When judged against the collapse of a company like Enron’s accounting firm Arthur Andersen, a deferred prosecution agreement (DPA) can seem particularly appealing to a corporation facing criminal misconduct charges. Such agreements are instruments used by the government in which criminal charges against a corporation are dropped, so long as the corporation complies with the terms of the agreement, including admitting unlawful conduct, reforming its policies, allowing government monitoring for an allocated period of time and paying a fine. But before assuming that a DPA is the optimal solution for saving your corporation from destruction, you should first carefully consider the risks.
Although DPAs existed before the financial crisis, the Department of Justice (DOJ) did not make them an official alternative until 2008. Since then, DPAs have become increasingly popular. In 2010, the Securities and Exchange Commission (SEC) approved the use of DPAs and entered into its first DPA in May 2011 with Tenaris S.A.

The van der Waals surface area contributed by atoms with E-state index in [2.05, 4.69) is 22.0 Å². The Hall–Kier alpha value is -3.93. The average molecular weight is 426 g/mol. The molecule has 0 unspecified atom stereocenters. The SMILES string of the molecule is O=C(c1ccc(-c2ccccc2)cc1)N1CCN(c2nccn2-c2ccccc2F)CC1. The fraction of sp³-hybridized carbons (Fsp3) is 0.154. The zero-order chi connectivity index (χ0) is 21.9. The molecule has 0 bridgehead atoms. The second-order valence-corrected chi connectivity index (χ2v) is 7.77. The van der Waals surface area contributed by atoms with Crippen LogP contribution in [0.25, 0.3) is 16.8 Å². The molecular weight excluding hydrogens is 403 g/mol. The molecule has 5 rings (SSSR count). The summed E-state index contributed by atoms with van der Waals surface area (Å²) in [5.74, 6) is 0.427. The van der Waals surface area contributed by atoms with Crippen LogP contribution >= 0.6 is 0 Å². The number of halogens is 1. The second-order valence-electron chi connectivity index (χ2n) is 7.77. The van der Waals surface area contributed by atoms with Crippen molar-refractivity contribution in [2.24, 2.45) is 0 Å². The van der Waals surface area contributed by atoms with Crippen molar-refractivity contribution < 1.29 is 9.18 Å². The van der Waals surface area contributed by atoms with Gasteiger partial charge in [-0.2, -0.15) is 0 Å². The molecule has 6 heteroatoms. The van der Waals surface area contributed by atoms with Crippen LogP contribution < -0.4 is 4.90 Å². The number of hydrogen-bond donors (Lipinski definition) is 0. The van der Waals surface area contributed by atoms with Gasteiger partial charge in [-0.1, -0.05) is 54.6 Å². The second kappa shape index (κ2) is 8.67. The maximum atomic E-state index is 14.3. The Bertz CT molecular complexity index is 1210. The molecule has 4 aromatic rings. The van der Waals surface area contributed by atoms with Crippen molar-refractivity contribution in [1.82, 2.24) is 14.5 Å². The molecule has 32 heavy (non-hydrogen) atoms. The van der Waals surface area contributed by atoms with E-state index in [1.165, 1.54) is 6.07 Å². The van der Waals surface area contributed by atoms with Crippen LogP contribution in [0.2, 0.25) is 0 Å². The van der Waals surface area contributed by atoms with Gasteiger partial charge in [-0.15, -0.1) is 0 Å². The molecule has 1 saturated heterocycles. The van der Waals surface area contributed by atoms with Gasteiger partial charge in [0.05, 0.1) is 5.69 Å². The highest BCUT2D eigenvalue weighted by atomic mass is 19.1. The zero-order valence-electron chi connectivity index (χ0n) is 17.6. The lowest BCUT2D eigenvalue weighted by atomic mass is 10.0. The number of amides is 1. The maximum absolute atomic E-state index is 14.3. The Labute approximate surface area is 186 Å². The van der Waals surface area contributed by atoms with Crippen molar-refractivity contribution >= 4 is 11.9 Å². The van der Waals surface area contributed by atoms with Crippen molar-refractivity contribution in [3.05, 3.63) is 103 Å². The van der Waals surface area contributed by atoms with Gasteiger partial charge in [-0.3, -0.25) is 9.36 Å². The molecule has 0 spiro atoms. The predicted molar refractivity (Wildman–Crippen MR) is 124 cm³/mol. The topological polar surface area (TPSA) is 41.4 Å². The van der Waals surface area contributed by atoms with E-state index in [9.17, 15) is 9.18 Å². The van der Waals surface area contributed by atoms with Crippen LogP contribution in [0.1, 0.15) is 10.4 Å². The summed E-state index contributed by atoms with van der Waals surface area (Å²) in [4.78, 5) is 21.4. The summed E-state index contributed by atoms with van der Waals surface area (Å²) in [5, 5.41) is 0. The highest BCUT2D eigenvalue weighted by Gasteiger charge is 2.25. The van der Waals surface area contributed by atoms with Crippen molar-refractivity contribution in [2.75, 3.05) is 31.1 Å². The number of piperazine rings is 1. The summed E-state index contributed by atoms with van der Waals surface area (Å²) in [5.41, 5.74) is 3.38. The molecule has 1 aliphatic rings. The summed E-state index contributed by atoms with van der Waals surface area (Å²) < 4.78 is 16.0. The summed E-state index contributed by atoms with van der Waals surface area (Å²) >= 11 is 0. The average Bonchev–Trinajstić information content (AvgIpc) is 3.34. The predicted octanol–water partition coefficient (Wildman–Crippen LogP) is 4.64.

Glass Half Empty
While entering into a DPA might be the right decision in certain instances, a corporation must be fully aware of the risks involved. DPAs are often one-sided and call for more than just cooperation from the corporation. It is not unusual for corporations negotiating a deferred prosecution agreement to find themselves forced to waive the attorney-client privilege, restructure their business, turn over work attorney product, pay hefty fines and carry out an array of other stipulations required by the prosecutor or enforcement division of a regulating agency. The mere threat of an indictment is often enough to cause a company to give serious consideration to a DPA.